Economic Data Analysis
Central Banks - Still Easing for Now
- Ongoing negotiations over Greek bail out, with ECB standing pat ahead of next LTRO.
- MPC likely to continue QE with further £50bn, but difficult judgements lie ahead.
- RBA to cut rates this week; easing Chinese inflation pressures could herald PBoC loosening.
Another week closes with the promise of a deal on the Greek PSI debt swap. The urgency for such a deal is rising with a hard deadline of 13 February approaching. The coming week will be a question of sequencing. The coming days should see Greece agree with the Troika measures to address deficit target slippage. This needs to be done by Monday's Euro Area finance ministers meeting so it can approve Greece's second bail out package, in turn necessary to allow the PSI deal to progress. The actual debt swap is slated for the second half of this month, to provide Greece with funds to meet its €14.5bn payment on 20 March. Markets remain sanguine over this sequence, but risks are evident.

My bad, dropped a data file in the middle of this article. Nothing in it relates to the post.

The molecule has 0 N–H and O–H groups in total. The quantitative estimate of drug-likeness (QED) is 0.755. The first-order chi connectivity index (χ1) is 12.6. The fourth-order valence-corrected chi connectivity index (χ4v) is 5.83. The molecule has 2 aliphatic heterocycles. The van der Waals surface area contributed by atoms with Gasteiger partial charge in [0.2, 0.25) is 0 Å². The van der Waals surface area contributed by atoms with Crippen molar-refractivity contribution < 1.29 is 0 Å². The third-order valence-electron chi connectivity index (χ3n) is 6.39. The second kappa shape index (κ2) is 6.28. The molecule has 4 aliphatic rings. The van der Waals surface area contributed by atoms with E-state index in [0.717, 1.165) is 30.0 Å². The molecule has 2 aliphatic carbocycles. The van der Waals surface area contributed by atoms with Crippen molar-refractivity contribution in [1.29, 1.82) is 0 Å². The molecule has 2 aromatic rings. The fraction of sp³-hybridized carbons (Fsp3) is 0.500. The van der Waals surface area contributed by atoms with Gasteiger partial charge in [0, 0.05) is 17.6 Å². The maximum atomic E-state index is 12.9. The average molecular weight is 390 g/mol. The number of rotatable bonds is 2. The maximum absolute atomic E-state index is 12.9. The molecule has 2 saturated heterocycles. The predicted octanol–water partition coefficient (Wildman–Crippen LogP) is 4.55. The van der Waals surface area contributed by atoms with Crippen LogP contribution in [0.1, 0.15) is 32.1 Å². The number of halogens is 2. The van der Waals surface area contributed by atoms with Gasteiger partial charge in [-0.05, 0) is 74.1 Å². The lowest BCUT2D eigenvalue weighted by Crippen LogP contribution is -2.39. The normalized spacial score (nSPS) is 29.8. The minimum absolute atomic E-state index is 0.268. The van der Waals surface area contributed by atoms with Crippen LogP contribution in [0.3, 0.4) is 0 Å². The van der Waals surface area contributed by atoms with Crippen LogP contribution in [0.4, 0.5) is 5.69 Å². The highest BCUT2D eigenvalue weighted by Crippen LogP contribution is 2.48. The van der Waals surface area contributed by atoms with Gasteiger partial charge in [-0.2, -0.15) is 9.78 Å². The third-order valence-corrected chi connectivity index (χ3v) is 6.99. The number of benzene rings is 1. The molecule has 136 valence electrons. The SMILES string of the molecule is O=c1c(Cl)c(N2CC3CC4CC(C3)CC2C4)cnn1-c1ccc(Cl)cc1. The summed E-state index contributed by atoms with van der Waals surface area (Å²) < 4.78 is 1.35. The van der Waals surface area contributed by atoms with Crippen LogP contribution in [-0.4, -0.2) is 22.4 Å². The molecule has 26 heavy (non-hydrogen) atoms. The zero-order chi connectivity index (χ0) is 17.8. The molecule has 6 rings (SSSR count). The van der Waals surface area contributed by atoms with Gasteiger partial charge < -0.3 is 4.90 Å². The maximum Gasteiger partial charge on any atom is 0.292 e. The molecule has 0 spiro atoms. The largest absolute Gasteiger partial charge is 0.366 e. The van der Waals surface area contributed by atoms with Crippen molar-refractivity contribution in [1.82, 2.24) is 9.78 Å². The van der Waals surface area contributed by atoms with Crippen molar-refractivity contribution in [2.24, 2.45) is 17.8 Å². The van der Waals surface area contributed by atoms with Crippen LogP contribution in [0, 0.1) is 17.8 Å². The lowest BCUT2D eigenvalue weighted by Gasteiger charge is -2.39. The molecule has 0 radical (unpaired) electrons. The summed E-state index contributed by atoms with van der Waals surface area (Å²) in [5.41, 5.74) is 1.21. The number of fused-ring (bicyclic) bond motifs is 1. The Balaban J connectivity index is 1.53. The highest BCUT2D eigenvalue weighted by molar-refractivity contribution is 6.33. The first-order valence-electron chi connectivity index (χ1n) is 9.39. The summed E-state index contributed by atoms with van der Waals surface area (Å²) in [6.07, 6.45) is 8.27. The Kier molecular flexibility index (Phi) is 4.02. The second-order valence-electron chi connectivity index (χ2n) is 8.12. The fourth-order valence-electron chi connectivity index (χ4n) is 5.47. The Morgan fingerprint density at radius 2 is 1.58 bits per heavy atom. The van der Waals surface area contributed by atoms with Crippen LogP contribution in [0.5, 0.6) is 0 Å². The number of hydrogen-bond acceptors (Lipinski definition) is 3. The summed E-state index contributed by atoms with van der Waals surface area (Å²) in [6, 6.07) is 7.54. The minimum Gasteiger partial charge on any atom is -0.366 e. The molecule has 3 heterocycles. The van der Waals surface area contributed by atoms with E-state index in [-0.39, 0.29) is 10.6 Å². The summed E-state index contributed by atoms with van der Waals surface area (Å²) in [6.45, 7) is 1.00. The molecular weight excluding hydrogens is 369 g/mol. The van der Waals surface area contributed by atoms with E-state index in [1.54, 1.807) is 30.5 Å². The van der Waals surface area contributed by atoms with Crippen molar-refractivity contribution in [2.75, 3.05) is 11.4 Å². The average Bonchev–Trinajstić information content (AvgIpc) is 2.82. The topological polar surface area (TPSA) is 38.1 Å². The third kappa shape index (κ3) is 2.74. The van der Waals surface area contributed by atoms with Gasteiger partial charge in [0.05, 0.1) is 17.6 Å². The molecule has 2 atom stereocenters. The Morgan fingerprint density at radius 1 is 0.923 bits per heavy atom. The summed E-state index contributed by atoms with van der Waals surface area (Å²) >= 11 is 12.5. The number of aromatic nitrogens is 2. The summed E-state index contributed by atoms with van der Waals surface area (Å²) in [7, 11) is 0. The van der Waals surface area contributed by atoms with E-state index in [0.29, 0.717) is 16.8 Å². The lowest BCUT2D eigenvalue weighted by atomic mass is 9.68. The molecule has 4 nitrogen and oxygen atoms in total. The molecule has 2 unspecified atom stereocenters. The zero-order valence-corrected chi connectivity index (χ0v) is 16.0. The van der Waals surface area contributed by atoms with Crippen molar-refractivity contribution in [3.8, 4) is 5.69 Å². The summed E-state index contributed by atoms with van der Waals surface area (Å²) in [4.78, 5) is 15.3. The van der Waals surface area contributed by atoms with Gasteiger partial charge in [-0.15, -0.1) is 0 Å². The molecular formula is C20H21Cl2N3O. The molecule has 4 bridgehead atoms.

The coming week will focus on the prospects of further central bank stimulus. The ECB should keep policy unchanged. The ECB's 3-year LTRO has provided a significant boost and gone some way to providing two of the three pil lars necessary to resolving the Euro area's debt crisis (growth stimulus and a contagion firebreak). The next operation is scheduled for 29 February and speculation has mounted that it could draw €1trn of demand. This would be an expansion of the ECB's balance sheet of around 14% of GDP, not far short of the BoE's current quantitative easing (18%). With this operation waiting in the wings, the ECB is likely to stand pat for now with the prospect of a narrowing of the interest rate corridor allowing a lowering of the refi rate still a possibility over the coming months. This month's press conference wil l likely pose questions over the likely LTRO uptake, the ECB's involvement in the Greek debt swap and the ECB's future SMP purchases - none of which we think Mr Draghi wil l be inclined to answer definitively.